Mills’s maiden speech, on the occasion of his vote in favour of reducing the grant for the civil service, 18 July 1831, contained a similar declaration: ‘I am returned here to do my duty, and no power on earth shall tempt me to vote a shilling unless it be clearly shown that the party to whom it is granted deserves it’. He also complained of the degeneracy of the people, who no longer had the ‘proud stubbornness’ to refuse parochial relief. However, he confined his activities in his first session almost wholly to reform. He paired for the second reading of the reintroduced bill, 6 July, and voted at least twice against adjourning debate on it, 12 July, and fairly regularly for its details. However, he was listed as absent, 3 Aug., on the enfranchisement of Greenwich, whose two dockyards, arsenal and hospital he deemed good material for the creation of a new rotten borough.13 He moved an amendment to keep Rochester separate from Chatham and Strood, 9 Aug., on the grounds that his constituency had sufficient £10 houses already to justify its independent representation, would be swamped by the much larger Chatham and was under a recognizably distinct jurisdiction. He was a teller for the minority against uniting the boroughs, and at the end of the session he was thanked by the corporation of Rochester for his exertions on its behalf.14 On the same principle, he voted against combining Merthyr Tydfil and Cardiff, 10 Aug. He divided for Lord Chandos’s motion to enfranchise £50 tenants-at-will, 18 Aug., as he believed they deserved the vote if it was also to be given to £10 borough householders. He voted with government in favour of giving copyholders and leaseholders who had votes in boroughs the right of voting in county elections, 20 Aug., and twice on the Dublin election controversy, 23 Aug.; but he divided for the total disfranchisement of Aldborough, 14 Sept., which had been the original intention, as he could conceive of no reason for the new proposal to retain one seat there and wanted the bill to be as perfect as possible. He voted for the passage of the bill, 21 Sept., the second reading of the Scottish bill, 23 Sept., and Lord Ebrington’s confidence motion, 10 Oct. 1831.

Mills voted for the second reading of the revised reform bill, 17 Dec. 1831, its disfranchisement clauses, 20, 23 Jan., and again usually for its details. However, he divided against the enfranchisement of Tower Hamlets, 28 Feb., as he thought that the lowest dwelling in the metropolis was valued at over £10, whereas many respectable houses elsewhere were worth less. He voted for the third reading, 22 Mar., but angered his constituents by leaving the House before the division on Ebrington’s motion for an address calling on the king to appoint only ministers who would carry the bill unimpaired, 10 May, because, as he later argued, it ‘declared positively that they placed all confidence in His Majesty’s ministers and, as he during the progress of the details of the bill frequently voted against them, he could not conscientiously support it’.15 He objected to the grant of £25,000 for the new Liverpool customs house, 8 Feb., and secured accounts of recent expenditure on Hampton Court and Kensington Palace, 23 Feb. He voted with ministers against producing information on Portugal, 9 Feb., and for the navy civil departments bill, 6 Apr. He again promised to defend his constituency’s interests in Parliament, 10 Feb.16 He voted against Buxton’s motion for a select committee on colonial slavery, 24 May, and presented a Bristol petition against its abolition without compensation, 20 June. On 20 July he explained that he had divided against Herries’s amendment against the Russian-Dutch loan, 12 July, as it ‘seemed to me that the object of his motion was to pass a broad censure at once upon the government, in which I was not prepared to acquiesce’, but had voted for Baring’s motion for papers, 16 July, because, ‘being convinced that the demand was not just, I wished for further information to satisfy my mind that we really were bound in honour to pay the money’; he moved to resume the House and was a teller for the minority that day. His popularity declined in Rochester as a result of his hostile votes on this and reform, but, after having given a lengthy defence of his conduct, he survived a contest at the general election of 1832.17 At the end of that Parliament, he retired to his Hampshire estate, which, at his death in February 1871, passed to his elder surviving son, John (1836-99).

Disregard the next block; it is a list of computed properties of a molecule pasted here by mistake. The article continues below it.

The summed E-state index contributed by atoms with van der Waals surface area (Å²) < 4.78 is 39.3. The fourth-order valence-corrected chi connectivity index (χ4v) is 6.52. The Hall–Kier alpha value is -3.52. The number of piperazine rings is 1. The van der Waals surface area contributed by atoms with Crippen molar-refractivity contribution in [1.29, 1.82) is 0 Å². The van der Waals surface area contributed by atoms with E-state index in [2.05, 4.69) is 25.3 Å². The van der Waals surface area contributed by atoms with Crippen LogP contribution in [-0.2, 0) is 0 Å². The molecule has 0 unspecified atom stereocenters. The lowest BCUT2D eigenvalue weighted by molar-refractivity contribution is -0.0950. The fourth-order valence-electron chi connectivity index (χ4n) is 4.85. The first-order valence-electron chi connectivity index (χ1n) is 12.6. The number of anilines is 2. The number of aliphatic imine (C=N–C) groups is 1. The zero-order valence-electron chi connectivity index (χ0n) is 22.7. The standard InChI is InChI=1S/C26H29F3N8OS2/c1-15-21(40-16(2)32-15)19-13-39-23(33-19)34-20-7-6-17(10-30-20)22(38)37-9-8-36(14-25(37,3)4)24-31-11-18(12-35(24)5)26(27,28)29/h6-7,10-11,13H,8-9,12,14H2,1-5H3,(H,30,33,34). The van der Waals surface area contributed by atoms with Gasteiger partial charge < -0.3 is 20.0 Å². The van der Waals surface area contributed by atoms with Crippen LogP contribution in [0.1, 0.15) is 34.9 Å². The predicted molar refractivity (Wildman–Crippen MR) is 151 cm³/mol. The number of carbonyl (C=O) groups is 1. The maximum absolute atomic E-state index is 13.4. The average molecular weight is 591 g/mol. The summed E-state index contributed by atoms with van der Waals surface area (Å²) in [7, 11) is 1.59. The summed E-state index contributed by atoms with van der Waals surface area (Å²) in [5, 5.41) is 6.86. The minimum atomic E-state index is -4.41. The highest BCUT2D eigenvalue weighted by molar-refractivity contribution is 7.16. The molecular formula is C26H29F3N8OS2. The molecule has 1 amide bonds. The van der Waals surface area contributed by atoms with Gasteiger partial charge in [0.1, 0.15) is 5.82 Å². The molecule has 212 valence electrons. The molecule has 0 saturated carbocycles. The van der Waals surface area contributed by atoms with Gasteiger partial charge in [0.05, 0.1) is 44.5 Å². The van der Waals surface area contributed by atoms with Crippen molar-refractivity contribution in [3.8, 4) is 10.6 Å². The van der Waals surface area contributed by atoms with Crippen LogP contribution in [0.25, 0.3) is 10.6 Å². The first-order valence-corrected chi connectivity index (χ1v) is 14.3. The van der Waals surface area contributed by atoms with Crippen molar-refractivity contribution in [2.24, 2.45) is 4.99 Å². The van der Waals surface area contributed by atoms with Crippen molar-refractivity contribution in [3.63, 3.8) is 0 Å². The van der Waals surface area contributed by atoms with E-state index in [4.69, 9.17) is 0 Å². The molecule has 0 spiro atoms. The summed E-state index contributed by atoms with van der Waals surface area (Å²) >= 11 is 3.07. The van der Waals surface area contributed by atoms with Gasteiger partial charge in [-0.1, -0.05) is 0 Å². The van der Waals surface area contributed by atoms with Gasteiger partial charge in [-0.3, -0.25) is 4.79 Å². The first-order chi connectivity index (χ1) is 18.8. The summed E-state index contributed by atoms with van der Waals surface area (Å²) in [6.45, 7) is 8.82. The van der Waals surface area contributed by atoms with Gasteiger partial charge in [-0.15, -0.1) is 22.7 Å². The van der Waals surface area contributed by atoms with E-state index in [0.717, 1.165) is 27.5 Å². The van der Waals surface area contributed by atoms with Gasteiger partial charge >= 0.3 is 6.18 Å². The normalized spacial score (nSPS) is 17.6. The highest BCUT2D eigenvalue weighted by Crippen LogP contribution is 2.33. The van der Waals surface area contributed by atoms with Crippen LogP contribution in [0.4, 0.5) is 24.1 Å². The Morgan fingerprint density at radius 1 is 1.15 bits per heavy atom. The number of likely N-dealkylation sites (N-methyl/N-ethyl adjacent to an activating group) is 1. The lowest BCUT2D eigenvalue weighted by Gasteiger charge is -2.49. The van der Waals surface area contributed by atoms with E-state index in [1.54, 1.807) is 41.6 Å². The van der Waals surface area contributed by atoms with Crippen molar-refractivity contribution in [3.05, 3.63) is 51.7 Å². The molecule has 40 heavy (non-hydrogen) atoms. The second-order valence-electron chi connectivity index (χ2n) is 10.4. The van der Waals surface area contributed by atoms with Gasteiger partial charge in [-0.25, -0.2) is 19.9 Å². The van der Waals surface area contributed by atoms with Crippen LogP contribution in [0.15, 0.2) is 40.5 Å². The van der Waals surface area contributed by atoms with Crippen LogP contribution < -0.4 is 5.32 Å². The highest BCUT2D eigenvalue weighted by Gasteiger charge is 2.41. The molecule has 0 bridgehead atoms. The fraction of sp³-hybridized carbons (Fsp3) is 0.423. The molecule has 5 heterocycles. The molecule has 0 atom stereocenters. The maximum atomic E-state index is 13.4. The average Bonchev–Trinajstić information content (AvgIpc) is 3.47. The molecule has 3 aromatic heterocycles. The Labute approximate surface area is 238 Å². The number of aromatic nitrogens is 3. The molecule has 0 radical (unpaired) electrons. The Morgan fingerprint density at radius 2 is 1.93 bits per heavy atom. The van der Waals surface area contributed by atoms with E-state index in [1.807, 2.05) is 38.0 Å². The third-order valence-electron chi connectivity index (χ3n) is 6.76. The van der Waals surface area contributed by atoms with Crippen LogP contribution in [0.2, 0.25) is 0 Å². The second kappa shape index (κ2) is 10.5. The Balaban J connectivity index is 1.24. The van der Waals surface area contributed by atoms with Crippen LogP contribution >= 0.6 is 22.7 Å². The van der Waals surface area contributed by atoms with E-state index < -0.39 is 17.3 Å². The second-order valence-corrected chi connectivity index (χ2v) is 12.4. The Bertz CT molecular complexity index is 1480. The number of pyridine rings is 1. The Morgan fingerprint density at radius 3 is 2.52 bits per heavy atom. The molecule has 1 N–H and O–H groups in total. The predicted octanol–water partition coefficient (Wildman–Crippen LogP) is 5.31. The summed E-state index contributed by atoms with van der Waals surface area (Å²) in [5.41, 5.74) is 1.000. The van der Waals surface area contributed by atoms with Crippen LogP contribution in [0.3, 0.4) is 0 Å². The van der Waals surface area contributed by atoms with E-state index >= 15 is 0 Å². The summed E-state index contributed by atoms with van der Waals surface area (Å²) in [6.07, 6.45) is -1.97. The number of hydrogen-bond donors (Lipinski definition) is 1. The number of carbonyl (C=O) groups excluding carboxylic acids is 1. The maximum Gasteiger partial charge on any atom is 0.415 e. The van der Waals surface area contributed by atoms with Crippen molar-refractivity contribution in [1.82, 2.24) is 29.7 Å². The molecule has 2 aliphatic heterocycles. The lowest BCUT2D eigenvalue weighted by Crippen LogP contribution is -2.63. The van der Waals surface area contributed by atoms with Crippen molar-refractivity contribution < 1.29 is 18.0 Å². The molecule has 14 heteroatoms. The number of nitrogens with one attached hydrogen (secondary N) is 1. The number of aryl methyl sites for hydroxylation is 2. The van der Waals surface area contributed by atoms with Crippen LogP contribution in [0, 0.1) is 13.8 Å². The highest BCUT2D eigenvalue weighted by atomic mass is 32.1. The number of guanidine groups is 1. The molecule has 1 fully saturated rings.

Ref Volumes: 1820-1832

Author: Stephen Farrell

Notes

  • 1. PROB 11/1628/227; IR26/831/270.
  • 2. E.G. Browne, Glyn, Mills and Co. 36-46; R. Fulford, Glyn's, 73-75, 80-81; Oxford DNB sub Mills fam.
  • 3. Wellington mss WP1/799/2; 1175/21.
  • 4. N. Gash, Secretary Peel, 54, 79.
  • 5. Gronow Reminiscences, i. 33; ii. 70; Creevey's Life and Times, 201, 309; Harriette Wilson's Mems. (1929), 602.